It is TUESDAY – so therefore, some perhaps slightly unexpected rune-lore on the Tiwaz rune, extracted from my recent piece on the Krtikka ‘Six Swords of the Stars’ Bindrune asterism I had carved; which had taken three Tiwaz runes as its basic construction.
” Something which also fits rather well with the Tiwaz shape given to the Runic asterism – as we actually find in the Old English rune poem the ‘Tir’ rune (as they knew it) being hailed as, well, a star or constellation … and, tellingly, is itself on a ‘journey’ (færyld) over the Night’s dark myst(eries). This particular combination is, therefore, a rather excellent ‘inception’ to what we are endeavouring to do here.
As applies the middle pairing – the twin Tiwaz – partially we have addressed this earlier. Tiwaz is often identified with a ‘point’ – whether of a spear according to some, or a sword in the more dominant opinion (a situation particularly helped by the Valkyrie, Sigrdrifa, instructing the hero Sigurd to inscribe ‘runes of victory’ upon his sword whilst invoking Tyr – which has lead to the understandable belief that ‘sword runes’ in shape is what the ‘T’ is intended to be). The etymology itself stems from the same PIE *Deywos which gives us ‘Deus’ in Latin and ‘Deva’ in Sanskrit. The essential sense is ‘Shining One’. And whilst it is ordinarily the ‘Daylit Sky’ that is somewhat implicit when speaking of these Deifics – if ‘Tir’ is turning up to mean a Star or collection thereof, then it is possible that it had come to mean the distant twinkling lights of the sky even by night as well. After all, across the Indo-European sphere we so often find Gods represented amongst the Stars – Their Myths played out once more in the turning, wheeling panoply of the Night’s dark-skinned beauty.
We should note, of course, that ‘Tiwaz’ / ‘Tyr’ – whilst it does inform the specific theonym for that particular God known as Tyr, is a generalized term for a deific also (as seen with the breadth of Odin theonymics which have a “-Tyr” in them, the at least one Thor designation built from the same particle, and “Tivar” to mean “The Gods” in plural). Indeed, there is some arguable precedency for this (contingent upon reconstructive interpretation) for Ansuz being invoked multiple times in a carving to stand for multiple Gods – rather than the one very particular God most associated with that Rune. So, as applies the arrow Tyr rune: even though it does occur in the Icelandic and Norwegian Rune Poems with especial reference to that Tyr particularly – we have reasonable grounds for its application in a somewhat broader sense.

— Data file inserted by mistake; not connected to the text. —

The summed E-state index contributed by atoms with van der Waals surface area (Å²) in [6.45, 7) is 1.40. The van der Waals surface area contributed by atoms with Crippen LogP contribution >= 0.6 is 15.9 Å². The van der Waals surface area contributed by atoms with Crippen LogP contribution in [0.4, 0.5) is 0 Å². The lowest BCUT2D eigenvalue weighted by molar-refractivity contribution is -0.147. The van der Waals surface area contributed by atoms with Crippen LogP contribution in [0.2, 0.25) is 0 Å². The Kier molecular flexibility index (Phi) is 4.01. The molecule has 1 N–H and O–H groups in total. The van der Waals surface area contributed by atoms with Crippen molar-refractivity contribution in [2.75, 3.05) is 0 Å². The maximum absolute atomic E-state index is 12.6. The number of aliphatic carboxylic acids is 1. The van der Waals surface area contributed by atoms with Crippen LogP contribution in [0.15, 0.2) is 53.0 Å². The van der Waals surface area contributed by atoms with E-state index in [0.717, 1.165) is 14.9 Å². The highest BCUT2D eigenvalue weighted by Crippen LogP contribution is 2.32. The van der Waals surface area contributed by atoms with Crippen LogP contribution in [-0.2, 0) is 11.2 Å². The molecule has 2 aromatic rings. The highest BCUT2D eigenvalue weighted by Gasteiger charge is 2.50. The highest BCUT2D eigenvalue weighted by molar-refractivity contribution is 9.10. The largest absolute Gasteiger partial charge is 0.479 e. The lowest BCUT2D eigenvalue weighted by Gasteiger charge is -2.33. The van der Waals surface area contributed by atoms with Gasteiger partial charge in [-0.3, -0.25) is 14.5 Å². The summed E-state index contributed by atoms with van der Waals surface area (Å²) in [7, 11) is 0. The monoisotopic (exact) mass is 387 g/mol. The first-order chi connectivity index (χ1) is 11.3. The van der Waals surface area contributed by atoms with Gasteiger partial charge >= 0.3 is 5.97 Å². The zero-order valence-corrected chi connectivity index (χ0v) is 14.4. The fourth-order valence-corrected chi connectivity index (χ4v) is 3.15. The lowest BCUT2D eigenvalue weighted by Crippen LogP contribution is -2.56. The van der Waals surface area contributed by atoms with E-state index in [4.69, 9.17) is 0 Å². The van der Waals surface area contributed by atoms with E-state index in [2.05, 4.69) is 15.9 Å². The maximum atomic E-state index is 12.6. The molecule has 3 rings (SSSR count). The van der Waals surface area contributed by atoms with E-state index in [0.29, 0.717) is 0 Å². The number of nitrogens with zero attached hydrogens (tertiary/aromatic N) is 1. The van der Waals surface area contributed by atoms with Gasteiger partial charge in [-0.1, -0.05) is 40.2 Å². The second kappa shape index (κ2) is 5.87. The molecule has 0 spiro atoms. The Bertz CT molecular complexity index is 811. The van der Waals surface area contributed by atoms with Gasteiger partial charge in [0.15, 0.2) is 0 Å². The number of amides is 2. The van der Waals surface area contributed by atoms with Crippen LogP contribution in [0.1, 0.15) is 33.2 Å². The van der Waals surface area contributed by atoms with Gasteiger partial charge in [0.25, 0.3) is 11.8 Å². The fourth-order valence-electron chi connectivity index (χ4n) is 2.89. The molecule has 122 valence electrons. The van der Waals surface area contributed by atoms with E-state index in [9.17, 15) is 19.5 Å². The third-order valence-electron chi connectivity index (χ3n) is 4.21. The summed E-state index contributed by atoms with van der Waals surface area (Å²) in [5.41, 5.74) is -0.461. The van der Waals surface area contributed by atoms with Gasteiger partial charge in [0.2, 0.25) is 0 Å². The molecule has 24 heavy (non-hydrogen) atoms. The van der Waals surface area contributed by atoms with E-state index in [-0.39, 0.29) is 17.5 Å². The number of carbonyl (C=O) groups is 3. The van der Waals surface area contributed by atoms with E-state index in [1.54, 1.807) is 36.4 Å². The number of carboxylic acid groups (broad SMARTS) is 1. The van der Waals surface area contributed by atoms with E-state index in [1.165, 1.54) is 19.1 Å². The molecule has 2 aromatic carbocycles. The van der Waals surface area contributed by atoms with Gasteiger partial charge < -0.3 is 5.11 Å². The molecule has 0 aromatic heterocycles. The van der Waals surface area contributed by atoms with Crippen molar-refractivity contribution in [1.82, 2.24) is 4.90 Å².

This is especially the case given a lesser-known element of rune-lore: namely, that the word utilized in the Old English Rune Poem, ‘Tir’, is actually quite likely from a different root and with different meaning to ‘Tyr’. It means ‘Glory’, ‘Fame’, ‘Honour’, ‘Renown’; from Proto-Germanic *Tiraz or *Tera- (which also supplies Old Norse ‘Tirr’). This same Proto-Germanic term is carried forward into modern German via the somewhat archaic ‘Zier’ – ‘Beauty’ or ‘Splendour’ – which is ‘operationalized’ in ‘Zieren’ to mean ‘To Adorn’ or ‘Decorate’, and ‘Zierde’ to mean ‘[having the quality of] beauty’, ‘an adornment’ or ‘decoration’. [As a point of perhaps rather more than comparative interest – the actual Proto-Indo-European particle this ostensibly derives ultimately from … is, in fact, the same one that gives us ‘Tyr’ etc.; it’s just that the ‘Day-light’ sense has been more directly continued to give us the terms for beauty, radiancy, renown, etc.]
Now, the reason why this is incredibly relevant to us here is because there are good grounds to presume that not only is the Old English poem literally older than the Icelandic iteration that has come down to us (with major versions of it being post-Christianization) – but that it is also, in various respects, more ‘conservative’, with the Icelandic effort being ‘templated’ after the older and more southerly efforts in some particulars … and not coincidentally, changing some details along the way (indeed, some of the Icelandic Rune Poem iterations have … elements found nowhere else when talking about the God Tyr, to put it politely; and we also see entire runes that have dropped out in the Younger Futhark preserved with reasonable felicity in the Anglo-Saxon Runic Rows). It should not seem improbable that, in a similar fashion, what was once ‘Tir’ became displaced by ‘Tyr’ – and therefore, correspondingly, something was lost. Something ‘Celestial’ – ‘pointing’, we may in-fer, towards a Star.
Handily, this would also fit rather well with the speculation of Tiwaz being the rune-shape applied to the sword of Sigurd as ‘Victory Runes’ – as this sense of ‘adornment’ fits strongly within the adjacent definitional ambit for the continental Germanic ‘Tir’ expression. The Rune which is Beauty, Glory, Victory, Renown – is applied to the Blade to render the weapon itself Beautiful, Glorious (and Glory-giving), Victorious (and Victory-bestowing), Renowned (along with its bearer). The Sword is made ‘radiant’ via the investiture of the arka-ning runic energy – becoming empowered with the beauteous forces of (day)light and order. A Sword of the Sun – a Sword of Starlight. Eminently apt, in this circumstance, for six Metaphysical Blades which form the ‘Cutters’ asterism.”